Hey all, this is good and you might want to join and partake in this study!
By Laura Esserman
Yet another set of mammography screening guidelines was released recently, but they do little to clear up the confusion about how often and at what age women should screen for breast cancer.
Women are caught in the middle of the dizzying array of guidelines — each with different recommendations. Amazingly, they are all based on the same information — data gleaned from trials conducted 30 and 40 years ago, before we really knew much about breast cancer. The trials assumed that cancer was one disease and that all women should be screened in the same way. But we know that breast cancer is not one disease. Rather, it is many with a wide range of behaviors, from indolent to aggressive.
What we need are large-scale studies, based on what we know about cancer now, to help guide women and their practitioners on screening. By tailoring screening to each individual’s risk, it may be possible to increase the benefits (early detection and less life- altering treatment, improved survival) and reduce harms (excess recalls, biopsies, overtreatment after detection of ultra-low risk tumors) of screening and improve upon the one-size-fits-all approach.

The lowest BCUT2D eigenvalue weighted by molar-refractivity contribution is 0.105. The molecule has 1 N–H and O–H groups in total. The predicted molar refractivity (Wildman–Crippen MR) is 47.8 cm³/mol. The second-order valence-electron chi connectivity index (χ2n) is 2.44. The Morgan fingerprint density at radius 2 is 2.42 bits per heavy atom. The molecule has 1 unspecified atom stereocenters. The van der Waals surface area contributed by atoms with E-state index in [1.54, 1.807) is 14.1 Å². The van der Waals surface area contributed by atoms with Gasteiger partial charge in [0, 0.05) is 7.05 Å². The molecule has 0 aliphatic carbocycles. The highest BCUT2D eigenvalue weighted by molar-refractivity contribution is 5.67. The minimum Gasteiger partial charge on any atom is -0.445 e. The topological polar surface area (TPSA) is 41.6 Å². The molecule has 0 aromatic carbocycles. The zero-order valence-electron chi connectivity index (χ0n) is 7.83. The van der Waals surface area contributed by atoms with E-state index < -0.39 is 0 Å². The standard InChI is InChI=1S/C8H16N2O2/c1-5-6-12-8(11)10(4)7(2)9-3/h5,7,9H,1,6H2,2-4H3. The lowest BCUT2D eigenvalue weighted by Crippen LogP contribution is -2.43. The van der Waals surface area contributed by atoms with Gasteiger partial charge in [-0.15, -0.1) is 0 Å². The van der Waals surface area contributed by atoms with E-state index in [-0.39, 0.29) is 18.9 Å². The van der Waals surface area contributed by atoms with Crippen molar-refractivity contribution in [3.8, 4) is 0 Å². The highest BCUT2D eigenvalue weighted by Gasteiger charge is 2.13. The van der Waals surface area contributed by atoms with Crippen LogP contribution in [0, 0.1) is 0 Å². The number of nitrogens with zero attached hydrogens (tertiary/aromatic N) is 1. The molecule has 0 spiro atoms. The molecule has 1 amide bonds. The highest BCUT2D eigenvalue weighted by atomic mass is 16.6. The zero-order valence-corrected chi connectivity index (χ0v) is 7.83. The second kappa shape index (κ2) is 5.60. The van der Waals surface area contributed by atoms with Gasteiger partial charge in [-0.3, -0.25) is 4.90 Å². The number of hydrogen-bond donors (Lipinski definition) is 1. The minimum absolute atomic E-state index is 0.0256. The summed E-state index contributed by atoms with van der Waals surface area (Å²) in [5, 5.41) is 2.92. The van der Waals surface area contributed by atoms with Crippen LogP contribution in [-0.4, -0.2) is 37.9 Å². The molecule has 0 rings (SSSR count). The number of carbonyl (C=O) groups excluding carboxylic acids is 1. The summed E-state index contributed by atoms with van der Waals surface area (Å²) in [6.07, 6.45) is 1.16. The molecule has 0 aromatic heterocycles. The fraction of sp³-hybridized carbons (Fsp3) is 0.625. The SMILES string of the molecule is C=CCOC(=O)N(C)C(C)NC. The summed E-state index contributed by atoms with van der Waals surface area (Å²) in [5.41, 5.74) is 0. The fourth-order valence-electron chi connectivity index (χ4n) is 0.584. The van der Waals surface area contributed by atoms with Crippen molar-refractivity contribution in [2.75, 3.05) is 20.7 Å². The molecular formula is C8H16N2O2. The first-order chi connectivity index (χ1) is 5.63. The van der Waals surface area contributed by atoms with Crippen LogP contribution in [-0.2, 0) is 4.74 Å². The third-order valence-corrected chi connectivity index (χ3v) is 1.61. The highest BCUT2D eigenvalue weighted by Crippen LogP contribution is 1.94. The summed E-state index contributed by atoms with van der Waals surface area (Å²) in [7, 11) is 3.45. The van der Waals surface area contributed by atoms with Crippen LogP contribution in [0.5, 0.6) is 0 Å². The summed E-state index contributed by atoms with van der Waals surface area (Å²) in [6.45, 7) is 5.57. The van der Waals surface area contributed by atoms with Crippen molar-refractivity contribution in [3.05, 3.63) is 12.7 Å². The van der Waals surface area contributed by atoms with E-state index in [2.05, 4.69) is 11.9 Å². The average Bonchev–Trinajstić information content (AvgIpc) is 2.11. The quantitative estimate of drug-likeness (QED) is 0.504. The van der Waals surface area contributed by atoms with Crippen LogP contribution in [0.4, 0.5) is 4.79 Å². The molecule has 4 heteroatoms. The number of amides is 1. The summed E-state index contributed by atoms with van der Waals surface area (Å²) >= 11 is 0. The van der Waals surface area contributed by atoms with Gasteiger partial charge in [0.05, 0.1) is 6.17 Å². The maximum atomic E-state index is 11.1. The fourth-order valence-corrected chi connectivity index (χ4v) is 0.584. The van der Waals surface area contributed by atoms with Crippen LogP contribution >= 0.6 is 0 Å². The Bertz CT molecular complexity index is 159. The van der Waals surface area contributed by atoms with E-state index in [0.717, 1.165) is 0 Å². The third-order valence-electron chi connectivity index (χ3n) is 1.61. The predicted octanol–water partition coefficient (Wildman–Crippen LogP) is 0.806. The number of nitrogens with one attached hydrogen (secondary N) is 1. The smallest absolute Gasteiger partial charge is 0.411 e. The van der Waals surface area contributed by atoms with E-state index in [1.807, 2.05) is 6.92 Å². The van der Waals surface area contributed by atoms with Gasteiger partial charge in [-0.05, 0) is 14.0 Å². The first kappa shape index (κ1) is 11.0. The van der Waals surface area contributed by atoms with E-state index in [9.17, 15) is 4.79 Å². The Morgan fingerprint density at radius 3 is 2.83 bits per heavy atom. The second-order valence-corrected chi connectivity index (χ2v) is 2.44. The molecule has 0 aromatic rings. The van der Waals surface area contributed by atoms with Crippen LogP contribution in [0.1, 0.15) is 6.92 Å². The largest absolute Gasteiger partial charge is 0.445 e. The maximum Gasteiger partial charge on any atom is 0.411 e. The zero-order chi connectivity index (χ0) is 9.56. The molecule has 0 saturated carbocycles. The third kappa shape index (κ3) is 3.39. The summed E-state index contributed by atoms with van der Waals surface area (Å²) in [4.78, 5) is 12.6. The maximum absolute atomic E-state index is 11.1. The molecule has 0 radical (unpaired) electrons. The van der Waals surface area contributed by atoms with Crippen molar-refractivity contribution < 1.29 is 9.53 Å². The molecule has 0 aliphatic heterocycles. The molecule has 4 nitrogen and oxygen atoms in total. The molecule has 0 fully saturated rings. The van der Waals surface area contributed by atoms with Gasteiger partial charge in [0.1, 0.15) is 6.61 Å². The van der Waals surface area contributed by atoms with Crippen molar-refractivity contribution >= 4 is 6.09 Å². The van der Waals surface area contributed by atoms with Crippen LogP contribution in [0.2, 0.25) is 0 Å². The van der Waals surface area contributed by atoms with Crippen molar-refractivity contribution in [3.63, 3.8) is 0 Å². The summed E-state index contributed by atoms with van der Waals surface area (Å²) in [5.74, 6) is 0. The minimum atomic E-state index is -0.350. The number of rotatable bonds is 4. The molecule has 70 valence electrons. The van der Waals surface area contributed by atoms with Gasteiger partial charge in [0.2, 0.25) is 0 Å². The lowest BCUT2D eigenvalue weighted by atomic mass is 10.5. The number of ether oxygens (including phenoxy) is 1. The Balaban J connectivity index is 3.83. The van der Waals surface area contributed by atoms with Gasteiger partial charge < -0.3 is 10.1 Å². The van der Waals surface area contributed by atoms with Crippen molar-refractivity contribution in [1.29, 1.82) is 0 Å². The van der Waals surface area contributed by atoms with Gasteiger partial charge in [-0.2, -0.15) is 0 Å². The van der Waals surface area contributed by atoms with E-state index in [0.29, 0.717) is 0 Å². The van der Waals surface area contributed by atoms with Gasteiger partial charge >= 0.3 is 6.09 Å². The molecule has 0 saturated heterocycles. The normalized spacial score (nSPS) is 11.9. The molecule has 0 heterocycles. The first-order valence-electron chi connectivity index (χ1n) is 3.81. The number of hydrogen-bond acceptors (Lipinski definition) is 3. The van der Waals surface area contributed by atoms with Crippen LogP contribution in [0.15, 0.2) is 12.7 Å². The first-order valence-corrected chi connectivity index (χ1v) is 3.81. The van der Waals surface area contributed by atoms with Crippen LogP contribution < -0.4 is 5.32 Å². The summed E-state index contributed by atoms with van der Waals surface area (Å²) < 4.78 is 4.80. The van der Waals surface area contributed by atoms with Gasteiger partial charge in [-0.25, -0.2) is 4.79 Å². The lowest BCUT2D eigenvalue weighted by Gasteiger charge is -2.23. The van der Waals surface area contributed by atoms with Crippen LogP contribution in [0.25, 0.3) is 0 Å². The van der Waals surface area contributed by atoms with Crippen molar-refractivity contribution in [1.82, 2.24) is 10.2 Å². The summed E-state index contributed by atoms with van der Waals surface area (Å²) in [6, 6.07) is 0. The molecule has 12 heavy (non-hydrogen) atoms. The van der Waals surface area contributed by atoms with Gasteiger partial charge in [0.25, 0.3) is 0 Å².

But first, we need to test a personalized approach, usher in new models and generate the data to inform discussions about how best to screen. It is time to stop debating and start focusing on how to improve breast cancer screening.
Fortunately, there is an ongoing study that can help us learn how to screen better. The Women Informed to Screen Depending On Measures of risk (WIS-DOM) study, conducted by the five University of California medical centers, in partnership with Sanford Health system in the Midwest, will look at whether personalized screening is as safe as and more effective than annual mammography.
In the study of approximately 100,000 women, each woman’s risk of developing breast cancer will be assessed. Women can be assigned to, or choose, annual screening or personalized screening. Those at higher risk will be screened more often than those at lower risk. More for those that need it, fewer for whom the benefit is less. The personalized approach applies everything we know about risk and biology to determine when to start and stop screening, how often to screen and with what imaging technology.
The five-year study is open to all women, ages 40 to 74, living in the California and Sanford Health regions. It offers women the opportunity not only to learn about their own risk but also to help design better screening guidelines. A customized approach to treatment and prevention may very well have better outcomes at lower cost. In an era where the cost of health care is of national concern, better value should be welcomed by patients, physicians, clinics, insurers and health policymakers.
To date, 5,000 women have joined the WISDOM study, which is supported by a research institute established by the Affordable Care Act to fill knowledge gaps on critical medical issues. If you are a woman age 40 to 74, then join us, share your wisdom and be one of the 100,000 who helps teach us how to increase the benefits and reduce the harms of screening.
Dr. Laura Esserman, a professor of surgery and radiology at UCSF is leading the WISDOM study. For information go to http://wisdomstudy.org.